How, though, is a teacher supposed to include science at all, let alone include science not explicitly laid out by the state, let alone present science in an engaging, inquiry-based way?
The answer: by incorporating science--interesting, alive, investigative science--into reading, writing, and ’rithmetic lessons. Then, no class time is spent exclusively on non-tested subjects, and students come to think more critically, analytically, and creatively about the test-driven material.
If students are missing science, why not have them read about it and then test their reading comprehension (and, thus, their scientific comprehension)? Why not have them write about the science they read (or, if there is time, the science they “do”), correcting their grammar, paragraph structure, and spelling along the way? Why not have students then do calculations related to what they have read and written?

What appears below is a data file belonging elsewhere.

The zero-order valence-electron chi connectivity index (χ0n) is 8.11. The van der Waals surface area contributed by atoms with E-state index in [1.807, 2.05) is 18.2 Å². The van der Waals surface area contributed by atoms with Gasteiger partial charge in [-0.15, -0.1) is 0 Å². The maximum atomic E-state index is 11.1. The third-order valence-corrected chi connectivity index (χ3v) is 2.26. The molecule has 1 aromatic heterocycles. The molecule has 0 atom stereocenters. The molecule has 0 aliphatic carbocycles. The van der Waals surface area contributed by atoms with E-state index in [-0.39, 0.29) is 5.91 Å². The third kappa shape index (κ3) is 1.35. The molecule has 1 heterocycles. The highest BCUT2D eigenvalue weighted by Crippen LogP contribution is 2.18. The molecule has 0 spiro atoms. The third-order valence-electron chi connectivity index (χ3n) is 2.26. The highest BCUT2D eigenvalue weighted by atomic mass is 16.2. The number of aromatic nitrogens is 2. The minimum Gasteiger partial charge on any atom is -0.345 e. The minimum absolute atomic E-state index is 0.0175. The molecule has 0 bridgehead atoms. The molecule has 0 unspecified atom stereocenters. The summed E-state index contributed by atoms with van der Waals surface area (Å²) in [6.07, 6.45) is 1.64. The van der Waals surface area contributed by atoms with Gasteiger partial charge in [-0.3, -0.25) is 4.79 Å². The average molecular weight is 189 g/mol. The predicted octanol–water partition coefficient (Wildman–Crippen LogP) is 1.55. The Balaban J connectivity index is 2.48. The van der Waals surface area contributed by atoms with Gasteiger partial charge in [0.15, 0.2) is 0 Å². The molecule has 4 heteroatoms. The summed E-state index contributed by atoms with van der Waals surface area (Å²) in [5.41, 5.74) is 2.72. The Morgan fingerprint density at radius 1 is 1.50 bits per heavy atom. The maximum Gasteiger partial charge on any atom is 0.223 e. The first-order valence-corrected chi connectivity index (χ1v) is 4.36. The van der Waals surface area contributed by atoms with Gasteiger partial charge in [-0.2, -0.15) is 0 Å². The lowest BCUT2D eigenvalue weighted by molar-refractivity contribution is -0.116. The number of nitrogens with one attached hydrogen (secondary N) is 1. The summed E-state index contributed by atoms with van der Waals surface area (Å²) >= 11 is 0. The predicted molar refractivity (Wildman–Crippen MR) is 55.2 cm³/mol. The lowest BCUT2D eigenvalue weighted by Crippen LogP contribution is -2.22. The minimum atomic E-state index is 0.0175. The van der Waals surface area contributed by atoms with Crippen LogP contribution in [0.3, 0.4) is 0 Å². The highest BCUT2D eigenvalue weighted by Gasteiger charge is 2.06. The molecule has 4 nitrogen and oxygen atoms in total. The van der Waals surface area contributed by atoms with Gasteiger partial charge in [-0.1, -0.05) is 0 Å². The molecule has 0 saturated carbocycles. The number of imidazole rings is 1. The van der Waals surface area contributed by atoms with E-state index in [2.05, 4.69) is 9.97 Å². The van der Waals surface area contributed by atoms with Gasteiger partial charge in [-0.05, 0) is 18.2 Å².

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    How to Fix Science Class without Blowing up the Classroom - Blog - Smaller Questions
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    How to Fix Science Class without Blowing up the Classroom - Blog - Smaller Questions
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    Response: necklaces
    How to Fix Science Class without Blowing up the Classroom - Blog - Smaller Questions
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    Education makes people highly educated. Educated people have an ability to do anything independently. Education makes people independent. Educated people do not have to depend on others.